Even though there is grassy high ground and a mile-wide opening with no industry at the mouth of the Spillway (in low water), there is no camping allowed at the USACE-maintained Bonnet Carre Spillway. But with some advance planning you could possibly gain permission by calling or writing to the project manager on site. If you do not ask permission and make an illegal camp you might be chased off in the middle of the night by the St. Charles Parish Sheriff Dept, or worse be rudely awaken by the revelry & mayhem of infrequent 4WD midnight trouble-makers. Go on to Rivergator entry for the Bonnet Carre Spillway for more information.


Camping at the mouths of the Passes and other Gulf Outlets

Great campsites on high ground can be located at the mouths of some of the the Passes and other Gulf Outlets, below Poverty Point mile 60. You will discover cleared places perched above the water on muddy shelves that are sometimes freshly covered with sand but more often with hardened mud -- and covered with grasses and backed by thick vegetation. At low water you will find these mouths protected by lines of rip rap with breaks in the rock that allow water flow - and paddlers - to pass through. Pick your entrance through the deepest opening and enter the protected waters behind. These unintentional man-made harbors are a rare luxury after dramatic experiences with crashing waves along the otherwise unprotected shores and beaches. The first such possibility is found at Mardi Gras Pass, but watch out for large changes of water level along this stretch of river. (Note: The big container ships might cause a two foot change, with waves reaching three feet or higher. If your campsite is not over three feet above high tide you had better look elsewhere for better protection! Other possible campsites at the mouths of passes include but are no means limited to: Ostrica Pass (24.5 LBD -- controlled by Lock & Dam), Neptune Pass (three openings between 24-23 LBD), Harvey Pass (20 LBD), St. Phillip’s Bend Pass (20 LBD), St. Anne’s Pass (18 LBD), Olga Pass (three openings near Olga Light 16 LBD), Un-Named Pass at 15.5 LBD, Un-Named Pass at 14.5 LBD, Un-Named Pass at 12.5 LBD, and the mouth of Baptiste Collette Bayou (11.5 LBD). A new Pass opened in 2011 West Bank RBD mile 5 with a beautiful sandy bar and nearby cypress trees (south side of the entrance).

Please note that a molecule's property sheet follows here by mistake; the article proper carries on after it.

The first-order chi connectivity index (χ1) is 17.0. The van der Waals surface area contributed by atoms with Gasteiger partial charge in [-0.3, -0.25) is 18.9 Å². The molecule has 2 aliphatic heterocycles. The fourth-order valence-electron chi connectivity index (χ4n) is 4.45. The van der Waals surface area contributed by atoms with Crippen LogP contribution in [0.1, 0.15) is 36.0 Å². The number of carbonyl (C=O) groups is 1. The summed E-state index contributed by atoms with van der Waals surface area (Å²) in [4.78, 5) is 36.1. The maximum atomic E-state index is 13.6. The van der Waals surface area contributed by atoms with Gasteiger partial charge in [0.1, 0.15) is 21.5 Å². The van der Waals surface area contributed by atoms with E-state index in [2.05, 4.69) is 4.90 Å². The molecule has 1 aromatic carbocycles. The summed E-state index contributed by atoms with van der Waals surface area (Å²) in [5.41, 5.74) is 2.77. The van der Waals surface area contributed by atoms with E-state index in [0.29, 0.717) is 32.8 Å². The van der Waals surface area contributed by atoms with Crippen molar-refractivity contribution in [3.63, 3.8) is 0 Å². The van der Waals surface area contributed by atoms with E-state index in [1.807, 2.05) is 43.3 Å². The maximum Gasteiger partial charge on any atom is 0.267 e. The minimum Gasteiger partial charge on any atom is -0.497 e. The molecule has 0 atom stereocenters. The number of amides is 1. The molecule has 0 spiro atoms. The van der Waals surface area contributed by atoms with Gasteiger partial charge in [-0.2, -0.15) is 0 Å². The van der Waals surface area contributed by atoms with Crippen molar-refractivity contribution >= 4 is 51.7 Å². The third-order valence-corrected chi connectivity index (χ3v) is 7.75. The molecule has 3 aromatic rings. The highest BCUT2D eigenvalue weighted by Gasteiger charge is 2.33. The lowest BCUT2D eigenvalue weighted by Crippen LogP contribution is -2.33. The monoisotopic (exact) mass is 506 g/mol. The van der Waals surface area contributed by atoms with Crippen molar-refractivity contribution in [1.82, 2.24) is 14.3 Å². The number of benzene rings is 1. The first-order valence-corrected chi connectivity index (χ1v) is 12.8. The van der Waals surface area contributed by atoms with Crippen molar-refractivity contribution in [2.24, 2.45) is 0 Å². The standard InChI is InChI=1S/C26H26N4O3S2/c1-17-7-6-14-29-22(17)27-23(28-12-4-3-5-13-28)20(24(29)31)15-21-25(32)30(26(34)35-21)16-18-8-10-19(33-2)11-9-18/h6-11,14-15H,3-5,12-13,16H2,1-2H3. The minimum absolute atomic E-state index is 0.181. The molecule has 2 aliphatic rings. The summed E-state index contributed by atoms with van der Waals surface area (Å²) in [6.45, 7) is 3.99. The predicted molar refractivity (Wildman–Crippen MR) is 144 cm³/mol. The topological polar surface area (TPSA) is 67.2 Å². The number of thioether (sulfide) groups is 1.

Cubit’s Gap/Main Pass Camp

A wooded high ground is found in Cubit’s Gap at the mouth of Main Pass 3.7LBD with a protected anchorage (in low flow) and good natural ground landings for canoes, kayaks and paddleboards. This site can be identified from the distance by a high lookout tower that was once used at the Old Quarantine Station. More detail in River Log.


Southwest Pass Camp

An unusual and very expansive field of sand (the size of several football fields) sprawls behind the rip-rap on the West Bank at the Head of Passes, RBD at the mouth of the Southwest Pass (-0- RBD). Good low water camping is found here, but the entire bar goes under in high water flows.